A Normal Lost Phone: Player Experience and the Art of Discomfort
A little while ago, I found out about an indie game called A Normal Lost Phone from the company Accidental Queens. In it, you are yourself, finding a lost, unlocked phone belonging to a person named Sam. As you explore the phone, you find that Sam has mysteriously disappeared, and have to dig deeper into the phone to find out why. The game is an uncomfortable experience, and that’s a good thing. I want to talk a little about why that is.
Warning: There will be discussion of in-game content beyond this point, including spoilers and mentions of homophobia, transphobia, sexual assault, and general problems with society. If you want to avoid those topics or be able to experience the game yourself, step away now.
First, a quick plot summary: As you dig through this person’s phone, you start to notice various things. A person named Lola calling Sam a monster. Sam’s ex-girlfriend calling them toxic and saying to never speak to her again. A girl talking to Sam about a guy sexually assaulting her, then the guy telling Sam “you and your stupid girlfriend can fuck off too I bet you don’t even screw her you f**got”. You realize that there’s something about Sam that you don’t know yet. You find wi-fi passwords, read emails, guess passwords. Suddenly you’re breaking into Sam’s two dating app accounts and you find out Sam’s big secret: Sam is a transgender woman. You just forcibly outed her to yourself. You stop and ask yourself, What am I doing? Why am I doing this? The game just excels at making you feel uncomfortable with what you’re doing, but drawing you in so much but you just can’t stop looking through. One of the people on Sam’s female-identified dating profile is asking for a photo, and it seems like Sam was interested in sending one; Sam had written a draft message for it before she disappeared. Here’s where I ran into my problem with the game: As far as I had gone in it, I had only found photos of Sam while she was presenting male. I had missed the clues earlier on that directed you in the right path. Having to send masculine photos of someone who identified feminine was entirely too much for me, so I deleted the app. I messaged the game’s developers about my concerns about what I had to do, which I interpreted as outing a random person against their will, and they gave me a very good reply, which completely changed my perspective on the game.
After learning you could find photos of Sam presenting femme, I set about to do so. It turned out that to find a picture to send, you have to go to an LGBT forum Sam went on, figure out her dad’s age from Sam’s photo of her dad’s birthday, figure out which photo Sam posted was actually her, then send it to Phil, the person asking for photos. Once I hit the in-game send button, I had another moment where I had to stop myself and ask exactly what I was doing. I had just used personal information to break into an account for the third time, downloaded pictures of people I didn’t know, and used one of those pictures to impersonate a stranger. I had to put the phone down for a second to think to myself about why I was doing it. What do I gain out of doing this? Yeah, I get further in the game, but what’s the point of doing that if I have to break open some random person’s deepest secrets to do so? Couldn’t I just wipe the phone and go on with my life? I thought for a little while, and decided that for the sake of the game I would continue to keep playing. Keep solving puzzles. Keep breaking into the phone. Keep prying into the deepest, darkest secrets of someone I didn’t even know.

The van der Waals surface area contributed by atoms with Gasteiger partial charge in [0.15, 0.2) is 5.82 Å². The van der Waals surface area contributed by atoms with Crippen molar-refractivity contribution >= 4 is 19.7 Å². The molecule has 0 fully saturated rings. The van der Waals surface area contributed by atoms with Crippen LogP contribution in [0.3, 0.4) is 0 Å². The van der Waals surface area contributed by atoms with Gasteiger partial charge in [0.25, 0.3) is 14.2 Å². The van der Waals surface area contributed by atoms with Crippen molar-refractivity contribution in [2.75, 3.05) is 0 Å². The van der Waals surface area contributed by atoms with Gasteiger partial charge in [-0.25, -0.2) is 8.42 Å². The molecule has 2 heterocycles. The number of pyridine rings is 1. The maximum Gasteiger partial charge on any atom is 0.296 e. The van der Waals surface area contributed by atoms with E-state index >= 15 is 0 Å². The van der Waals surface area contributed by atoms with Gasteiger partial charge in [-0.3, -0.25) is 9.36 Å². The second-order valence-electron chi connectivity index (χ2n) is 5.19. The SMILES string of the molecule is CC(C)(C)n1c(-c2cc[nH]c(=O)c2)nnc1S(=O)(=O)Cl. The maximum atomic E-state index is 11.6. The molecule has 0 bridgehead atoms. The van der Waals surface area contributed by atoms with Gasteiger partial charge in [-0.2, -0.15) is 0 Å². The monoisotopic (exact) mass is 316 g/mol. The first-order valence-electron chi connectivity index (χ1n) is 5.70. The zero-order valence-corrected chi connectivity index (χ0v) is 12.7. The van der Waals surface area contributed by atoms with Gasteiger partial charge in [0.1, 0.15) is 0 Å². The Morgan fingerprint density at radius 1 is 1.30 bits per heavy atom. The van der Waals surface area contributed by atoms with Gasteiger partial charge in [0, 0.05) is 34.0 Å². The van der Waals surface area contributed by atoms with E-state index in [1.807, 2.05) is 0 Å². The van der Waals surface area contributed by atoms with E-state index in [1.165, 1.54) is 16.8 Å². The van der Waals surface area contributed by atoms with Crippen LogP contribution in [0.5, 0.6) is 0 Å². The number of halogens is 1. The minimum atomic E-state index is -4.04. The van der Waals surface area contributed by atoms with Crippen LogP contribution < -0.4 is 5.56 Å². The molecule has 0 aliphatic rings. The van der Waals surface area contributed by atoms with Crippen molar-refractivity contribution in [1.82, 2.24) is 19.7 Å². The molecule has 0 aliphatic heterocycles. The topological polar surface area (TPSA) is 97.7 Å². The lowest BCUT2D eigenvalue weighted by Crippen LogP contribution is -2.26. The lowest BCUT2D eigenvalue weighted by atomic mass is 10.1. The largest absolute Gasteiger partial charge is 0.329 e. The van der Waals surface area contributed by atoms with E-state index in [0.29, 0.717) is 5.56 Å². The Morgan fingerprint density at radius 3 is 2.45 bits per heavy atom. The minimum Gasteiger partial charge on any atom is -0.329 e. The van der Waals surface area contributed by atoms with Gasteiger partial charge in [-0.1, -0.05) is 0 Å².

I finally got to the end of the game. I had broken into Sam’s secret diary and read every entry, learning how she didn’t feel safe in her town because of all its homophobia, and how her having to have a double identity had ruined most of her social life. Then, Sam’s phone got an email. It was a conversation between Sam and Alice, happening while you were snooping through all of Sam’s stuff. Sam had run away to another nearby city, which was much more open and accepting, and had thrown her phone away to leave her old life behind. Alice makes a comment about whoever finding the phone erasing it to keep Sam’s trail clear, and I went to do just that. The credits started rolling and I took a deep breath. The game was such an uncomfortable experience. I had to violate someone’s privacy to the very core, outing them to me and even impersonating them, and it just gave me an overwhelming sense of discomfort. However, I don’t think that’s a bad thing. The game uses discomfort as a method to get across a message, and it does so beautifully.
When games want to have a message, there are a few ways to go about showing it. Games can draw parallels to modern world, use metaphors (my favorite example of this is Doom 2016, with hell energy being a metaphor for capitalism), or state the message outright. Having an outright-stated message can seem like it’s forcing an agenda if done poorly, but if done well it can enhance a story in incredible ways and give it more depth than it could ever have without. If you have an outright message, it’s good to give it a vehicle as well, something to help convey the message in a way that doesn’t seem jarring or forcing it in. A good message fits within the narrative and world created by the game, and has a strong vehicle to deliver with. In A Normal Lost Phone’s case, the vehicle for the message is discomfort. The game lets you look at whatever you want on the phone. You can see any conversation, any email, any photo. You can break into accounts using information from other places, and absolutely nobody will stop you. That’s what’s so uncomfortable about the game. You shouldn’t be able to do that. You shouldn’t do that, period. At every step you’re telling yourself I shouldn’t be doing this. I should turn back before it gets any worse. At a certain point, you just start ignoring how uncomfortable it feels and keep going just for the sake of completing the game.